CHAPEL HILL, N.C. - A study led by a researcher from the University of North Carolina at Chapel Hill has found that screening mammograms in women under age 40 result in high rates of callbacks and additional imaging tests but low rates of cancer detection.
The new findings were published online May 3 in the Journal of the National Cancer Institute. Many studies have assessed mammography in women over age 40 years, but little is known about its usefulness in younger women. Although screening mammograms are not generally recommended under age 40, about 29 percent of women between 30 and 40 report having had one.
“We believe that many women continue to have a baseline mammogram between 35 and 39 years of age, as many of the young women received mammograms without reporting symptoms or a family history of breast cancer,” said Bonnie C. Yankaskas, PhD, MPH, professor of radiology at the UNC School of Medicine and a member of the UNC Lineberger Comprehensive Cancer Center.
To determine the accuracy and outcomes of mammograms in younger women, Yankaskas and colleagues from the NCI Breast Cancer Surveillance Consortium, pooled data from six mammography registries around the country. Their study included 117,738 women who had their first mammogram between the ages of 18 and 39. The researchers followed the women for a year to determine the accuracy of the tests and their cancer detection rates. They analyzed data for both screening mammograms and diagnostic mammograms, which were performed because a woman had a warning sign or symptom, such as a lump.
No cancers were detected in women 18-25 years old. Among the 73,335 women aged 35-39, the researchers found that screening mammograms had poor accuracy (sensitivity, specificity, and positive predictive value) and high rates of recall for additional tests. The cancer detection rate in this group was 1.6 cancers per 1,000 women.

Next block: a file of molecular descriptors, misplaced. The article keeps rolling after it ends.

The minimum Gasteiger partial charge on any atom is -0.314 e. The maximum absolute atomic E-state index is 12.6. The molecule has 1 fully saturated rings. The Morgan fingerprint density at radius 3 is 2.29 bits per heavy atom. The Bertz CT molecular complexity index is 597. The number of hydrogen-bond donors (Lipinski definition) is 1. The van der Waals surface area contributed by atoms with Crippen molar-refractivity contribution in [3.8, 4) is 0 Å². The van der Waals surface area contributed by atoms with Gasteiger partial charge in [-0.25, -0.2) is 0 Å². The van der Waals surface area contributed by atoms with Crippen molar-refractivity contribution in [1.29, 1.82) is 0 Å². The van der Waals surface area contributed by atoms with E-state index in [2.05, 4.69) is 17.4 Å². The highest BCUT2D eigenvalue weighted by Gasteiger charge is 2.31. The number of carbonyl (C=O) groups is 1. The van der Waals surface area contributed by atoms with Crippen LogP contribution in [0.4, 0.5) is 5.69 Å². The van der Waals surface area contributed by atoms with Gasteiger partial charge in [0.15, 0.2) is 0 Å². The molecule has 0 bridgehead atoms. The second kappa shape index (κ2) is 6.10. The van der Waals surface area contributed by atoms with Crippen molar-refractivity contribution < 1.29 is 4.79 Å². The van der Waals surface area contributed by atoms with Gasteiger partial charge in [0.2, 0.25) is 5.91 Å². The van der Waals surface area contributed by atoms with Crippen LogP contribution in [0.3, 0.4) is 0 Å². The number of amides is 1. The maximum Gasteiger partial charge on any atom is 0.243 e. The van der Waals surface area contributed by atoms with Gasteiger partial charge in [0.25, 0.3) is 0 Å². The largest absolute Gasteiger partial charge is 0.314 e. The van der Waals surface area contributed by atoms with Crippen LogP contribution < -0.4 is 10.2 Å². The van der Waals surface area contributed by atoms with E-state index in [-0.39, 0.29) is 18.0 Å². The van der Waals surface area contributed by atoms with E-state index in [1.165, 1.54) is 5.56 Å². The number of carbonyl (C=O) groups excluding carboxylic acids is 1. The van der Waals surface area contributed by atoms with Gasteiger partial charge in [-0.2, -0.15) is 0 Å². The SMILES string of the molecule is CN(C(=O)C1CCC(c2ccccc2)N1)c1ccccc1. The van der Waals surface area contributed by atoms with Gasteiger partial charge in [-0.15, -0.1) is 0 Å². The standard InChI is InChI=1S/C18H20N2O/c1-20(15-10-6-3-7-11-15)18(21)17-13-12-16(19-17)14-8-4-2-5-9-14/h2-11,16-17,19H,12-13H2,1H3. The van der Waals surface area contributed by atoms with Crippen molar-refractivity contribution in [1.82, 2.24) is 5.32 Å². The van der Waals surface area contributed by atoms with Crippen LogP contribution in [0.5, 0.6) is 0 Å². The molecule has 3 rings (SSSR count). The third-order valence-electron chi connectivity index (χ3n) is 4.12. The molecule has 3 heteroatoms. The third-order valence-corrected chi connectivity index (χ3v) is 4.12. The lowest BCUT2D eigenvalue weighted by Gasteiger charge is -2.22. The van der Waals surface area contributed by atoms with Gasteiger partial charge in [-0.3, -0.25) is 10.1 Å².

“In young women, a combination of low cancer incidence rates and very dense breast tissue make the probability of cancer detection low and the probability of a false positive high,” Yankaskas said.
For diagnostic mammograms, accuracy was better and the detection rate was 14.3 cancers per 1,000 women aged 35-39.
The authors conclude that in a theoretical population of 10,000 women having a screening mammogram between ages 35 and 39, 1,266 would be called back for further testing, 16 cancers would be detected, and therefore 1,250 women would have false positives.
In this population, they write, “our findings support a need for serious discussion about the appropriateness of mammography in women without the presence of symptoms.”
In an editorial, Ned Calonge, MD, of the Colorado Department of Public Health and Environment, notes that this “landmark descriptive study should inform women and physicians and guide research efforts” on early detection in younger women. He emphasizes that even women in the study with a family history of breast cancer had the same detection and false positive rates as women without a known family history. This calls into question he says, the recommendation of some health groups that women with a family history start screening early.
He concludes that “the study by Yankaskas et al. is a powerful reminder that we must continue to strive for better tests and better treatments…Furthermore, we should not be satisfied with better detection rates alone. We need evidence that early detection of these cancers translates to improvements in important health outcomes.”
Co-authors along with Yankaskas for the Breast Cancer Surveillance Consortium are Sebastien Haneuse and Diana S. M. Buist of Group Health Research Institute, Seattle, WA; Julie M. Kapp, University of Missouri, Columbia, MO; Karla Kerlikowske, University of California, San Francisco; and Berta Geller, University of Vermont, Burlington, VT.
The study was funded by the National Cancer Institute.
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